Linguistic and other intergroup differences in communicative behavior, previously regarded simply as obstacles to cross-cultural research, have lately come to be increasingly recognized as an important but hitherto largely unexploited kind of sociological data. Under the auspices of the Council’s Committee on Sociolinguistics, these two aspects were explored at a small conference of linguists and social scientists held in San Francisco, November 25–26, 1968.
One of the reasons for the conference was the desirability of discussion of the fact that linguistic factors narrowly defined are closely intertwined with other factors conditioning communication. The participants therefore undertook broader consideration of the process of eliciting and interpreting verbal information, touching, for example, on the problem of categorizing “don’t know” responses to questions and on different codes of polite behavior as pitfalls in the search for comparable data.“It was generally agreed that investigators in these areas ought to be persuaded that some of their ‘incidental findings’ are necessary building blocks for general theories of communication and other social behavior.”
The participants in the conference included anthropologists, a psychologist, and sociologists, more than half of whom had been trained in linguistics.1Committee members in attendance included Susan Ervin-Tripp, Allen D. Grimshaw, John J. Gumperz, Dell Hymes, and Elbridge Sibley, staff. The other participants were R. Bruce Anderson, Duke University; Aaron V. Cicourel, University of California, Santa Barbara; Irwin Deutscher, Case Western Reserve University; and Herbert P. Phillips, University of California, Berkeley. Several other scholars provided copies of pertinent unpublished papers for use at the conference. Most of the participants have had field experience in which they employed formal questionnaire techniques, supplemented by participant observation. (The field sites represented include Argentina, Denmark, India, Norway, Thailand, Northwest and Southwest American Indian communities, and a variety of subcultural settings in the United States.) This experience enabled participants to judge communication problems by taking the points of view of native informants as well as of social scientists. Four principal topics were discussed: (1) the ethnography of asking questions; (2) the meaning of words—particularly as influenced by social and linguistic contexts; (3) the use of linguistic and social data from research on the preceding two topics in developing theories and methods in the several disciplines; (4) the mobilization of educational and research resources to correct some shortcomings of current research, which were believed to be a consequence of failure to incorporate knowledge about the preceding topics into contemporary scholarship. It was generally agreed that investigators in these areas ought to be persuaded that some of their “incidental findings” are necessary building blocks for general theories of communication and other social behavior.
What follows is only a sampling of the range of subjects and ideas covered in the course of the conference, with no attempt to assign credit for specific ideas. A more extensive record of the conference may be available at a later date.
Ethnography of asking questions
Middle-class white Americans are accustomed to answering questions, to being interrogated by family, friends, and strangers; to being tested and measured, surveyed and polled; to filling out forms. As one participant suggested, “They carry around responding skills so that they can accommodate their responses to the response categories available.” Our questions, however, may be variously insulting, threatening, humorous or boorish, or simply meaningless to participants in other cultures (or subcultures in our own society). Or questions we deem legitimate may go beyond the bounds of propriety, legitimately expected knowledge, or even hypothetical contemplation—to others. There are, as a matter of fact, societies in which questioning behavior among unrelated adults is not tolerated or where it is an egregious insult to ask an adult to repeat a statement. In many societies, moreover, only individuals to whom certain roles are assigned, such as mothers or priests, can legitimately provide information about their own roles. On the other hand, Garfinkel observes that a culture may require persons to talk about, label, or be able to report certain kinds of behavior or events.2Harold Garfinkel, Studies in Ethnomethodology (Englewood Cliffs, NJ: Prentice-Hall, 1967).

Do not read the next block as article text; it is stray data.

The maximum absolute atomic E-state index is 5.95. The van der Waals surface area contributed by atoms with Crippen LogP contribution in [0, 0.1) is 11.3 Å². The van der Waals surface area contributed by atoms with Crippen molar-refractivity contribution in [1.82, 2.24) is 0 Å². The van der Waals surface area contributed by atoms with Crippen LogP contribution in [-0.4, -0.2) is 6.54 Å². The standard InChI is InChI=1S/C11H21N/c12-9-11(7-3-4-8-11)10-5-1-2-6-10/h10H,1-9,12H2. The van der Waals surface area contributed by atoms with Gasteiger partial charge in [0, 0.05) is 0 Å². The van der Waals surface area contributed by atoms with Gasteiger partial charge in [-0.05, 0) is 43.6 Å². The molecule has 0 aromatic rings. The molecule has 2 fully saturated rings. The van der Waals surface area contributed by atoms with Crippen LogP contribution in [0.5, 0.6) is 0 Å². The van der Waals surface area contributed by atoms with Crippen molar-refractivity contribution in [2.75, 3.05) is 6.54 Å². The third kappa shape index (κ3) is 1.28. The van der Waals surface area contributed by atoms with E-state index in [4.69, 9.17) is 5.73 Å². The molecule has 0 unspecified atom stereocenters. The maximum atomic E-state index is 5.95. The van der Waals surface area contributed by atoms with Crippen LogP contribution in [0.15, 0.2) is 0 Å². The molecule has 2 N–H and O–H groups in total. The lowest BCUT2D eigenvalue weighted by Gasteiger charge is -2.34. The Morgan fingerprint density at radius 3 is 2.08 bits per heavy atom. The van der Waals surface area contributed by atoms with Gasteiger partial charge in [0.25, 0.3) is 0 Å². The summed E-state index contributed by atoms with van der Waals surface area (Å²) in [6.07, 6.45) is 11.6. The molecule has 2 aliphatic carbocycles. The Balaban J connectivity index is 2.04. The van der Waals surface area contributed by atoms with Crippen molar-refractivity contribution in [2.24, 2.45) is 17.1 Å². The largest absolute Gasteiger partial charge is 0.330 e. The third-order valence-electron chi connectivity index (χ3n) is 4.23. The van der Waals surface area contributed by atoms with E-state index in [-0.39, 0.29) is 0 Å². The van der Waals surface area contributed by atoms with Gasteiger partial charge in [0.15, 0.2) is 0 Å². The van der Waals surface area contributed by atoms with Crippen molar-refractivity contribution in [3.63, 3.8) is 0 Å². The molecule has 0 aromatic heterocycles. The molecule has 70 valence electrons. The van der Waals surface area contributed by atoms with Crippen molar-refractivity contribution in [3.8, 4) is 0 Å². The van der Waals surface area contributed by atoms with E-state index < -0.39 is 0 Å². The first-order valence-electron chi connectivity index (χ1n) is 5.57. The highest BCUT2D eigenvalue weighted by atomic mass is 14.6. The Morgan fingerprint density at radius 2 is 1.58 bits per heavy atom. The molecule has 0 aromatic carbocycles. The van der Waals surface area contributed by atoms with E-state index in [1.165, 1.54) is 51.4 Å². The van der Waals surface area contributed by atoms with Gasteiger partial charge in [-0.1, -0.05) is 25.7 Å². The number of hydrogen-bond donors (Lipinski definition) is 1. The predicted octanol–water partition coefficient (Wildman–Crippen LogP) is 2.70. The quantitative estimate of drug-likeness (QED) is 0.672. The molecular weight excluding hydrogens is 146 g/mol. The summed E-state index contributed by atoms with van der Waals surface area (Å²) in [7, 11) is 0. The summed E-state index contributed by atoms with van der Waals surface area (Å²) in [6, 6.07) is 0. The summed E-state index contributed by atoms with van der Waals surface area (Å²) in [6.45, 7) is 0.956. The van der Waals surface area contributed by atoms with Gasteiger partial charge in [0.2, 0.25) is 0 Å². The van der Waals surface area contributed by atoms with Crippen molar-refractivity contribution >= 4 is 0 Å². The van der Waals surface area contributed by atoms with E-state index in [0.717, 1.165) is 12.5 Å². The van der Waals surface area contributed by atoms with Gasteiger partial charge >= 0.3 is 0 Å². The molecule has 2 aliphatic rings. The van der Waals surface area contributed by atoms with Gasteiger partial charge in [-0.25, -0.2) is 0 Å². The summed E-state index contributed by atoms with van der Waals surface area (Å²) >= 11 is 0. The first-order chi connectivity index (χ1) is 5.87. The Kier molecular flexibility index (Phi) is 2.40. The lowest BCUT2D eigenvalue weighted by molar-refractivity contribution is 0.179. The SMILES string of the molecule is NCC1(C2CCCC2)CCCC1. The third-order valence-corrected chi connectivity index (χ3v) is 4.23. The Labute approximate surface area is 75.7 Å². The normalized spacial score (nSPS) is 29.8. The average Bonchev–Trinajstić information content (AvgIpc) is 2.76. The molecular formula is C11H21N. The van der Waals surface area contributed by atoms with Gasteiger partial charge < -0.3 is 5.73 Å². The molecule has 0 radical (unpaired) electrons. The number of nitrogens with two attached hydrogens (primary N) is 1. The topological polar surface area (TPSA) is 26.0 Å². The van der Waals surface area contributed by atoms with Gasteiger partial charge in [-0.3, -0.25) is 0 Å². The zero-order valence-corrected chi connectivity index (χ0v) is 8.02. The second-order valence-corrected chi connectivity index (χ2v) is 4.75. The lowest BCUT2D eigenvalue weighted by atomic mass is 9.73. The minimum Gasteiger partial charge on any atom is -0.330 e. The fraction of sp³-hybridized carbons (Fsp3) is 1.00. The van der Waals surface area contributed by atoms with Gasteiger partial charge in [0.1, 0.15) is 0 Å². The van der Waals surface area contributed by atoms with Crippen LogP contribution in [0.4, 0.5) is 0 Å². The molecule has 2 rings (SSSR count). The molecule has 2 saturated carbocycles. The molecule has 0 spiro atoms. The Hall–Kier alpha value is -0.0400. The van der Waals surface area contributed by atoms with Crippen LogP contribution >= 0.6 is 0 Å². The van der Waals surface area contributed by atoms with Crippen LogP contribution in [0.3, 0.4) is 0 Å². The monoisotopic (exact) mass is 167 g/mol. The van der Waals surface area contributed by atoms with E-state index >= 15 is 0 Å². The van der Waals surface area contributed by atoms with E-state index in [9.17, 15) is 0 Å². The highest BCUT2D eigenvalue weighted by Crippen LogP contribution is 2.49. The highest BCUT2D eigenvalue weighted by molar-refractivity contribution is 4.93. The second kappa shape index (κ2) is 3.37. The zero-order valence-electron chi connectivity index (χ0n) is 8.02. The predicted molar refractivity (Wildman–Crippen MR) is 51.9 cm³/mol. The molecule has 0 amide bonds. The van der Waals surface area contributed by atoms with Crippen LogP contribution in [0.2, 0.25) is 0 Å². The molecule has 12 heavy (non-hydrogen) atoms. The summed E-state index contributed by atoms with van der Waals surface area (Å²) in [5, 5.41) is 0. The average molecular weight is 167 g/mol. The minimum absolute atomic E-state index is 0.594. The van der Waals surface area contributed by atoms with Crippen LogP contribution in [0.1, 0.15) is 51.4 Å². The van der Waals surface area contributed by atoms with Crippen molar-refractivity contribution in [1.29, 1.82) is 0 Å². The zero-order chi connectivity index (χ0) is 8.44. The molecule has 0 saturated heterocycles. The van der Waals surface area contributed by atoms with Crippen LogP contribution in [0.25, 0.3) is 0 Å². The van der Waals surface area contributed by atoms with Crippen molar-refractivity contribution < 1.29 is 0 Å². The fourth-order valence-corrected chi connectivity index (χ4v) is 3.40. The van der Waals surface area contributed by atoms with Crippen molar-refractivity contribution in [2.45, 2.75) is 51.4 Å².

It is often assumed that there are three quite discrete types of sentences—declarative, interrogative, and imperative—which serve respectively the social functions of giving information, asking questions, and issuing commands. But that assumption can be incorrect in any society and in some it frequently is. Furthermore, agreement as to what grammatical form serves what intended behavioral consequence varies in different communities and, within communities, with the context of the speech event. In polite American middle-class society, some interrogative sentences are variously intended as requests, polite instructions, or undeniable demands. Some questions, of course, are rhetorical; and such a sentence as “My, isn’t it cold in here?” is variously interpreted as a statement, a question, a command to close a window, or simply as a time-filling and contentless ritual. Questions can be asked about retrospective, immediate, or anticipated events—possible, unlikely, or even impossible; about one’s own behavior or that of others; about one’s own attitudes or ideas, or those of others. Examples of these sorts of questions are:
1. “When did you learn to read?” (about a probable actual event)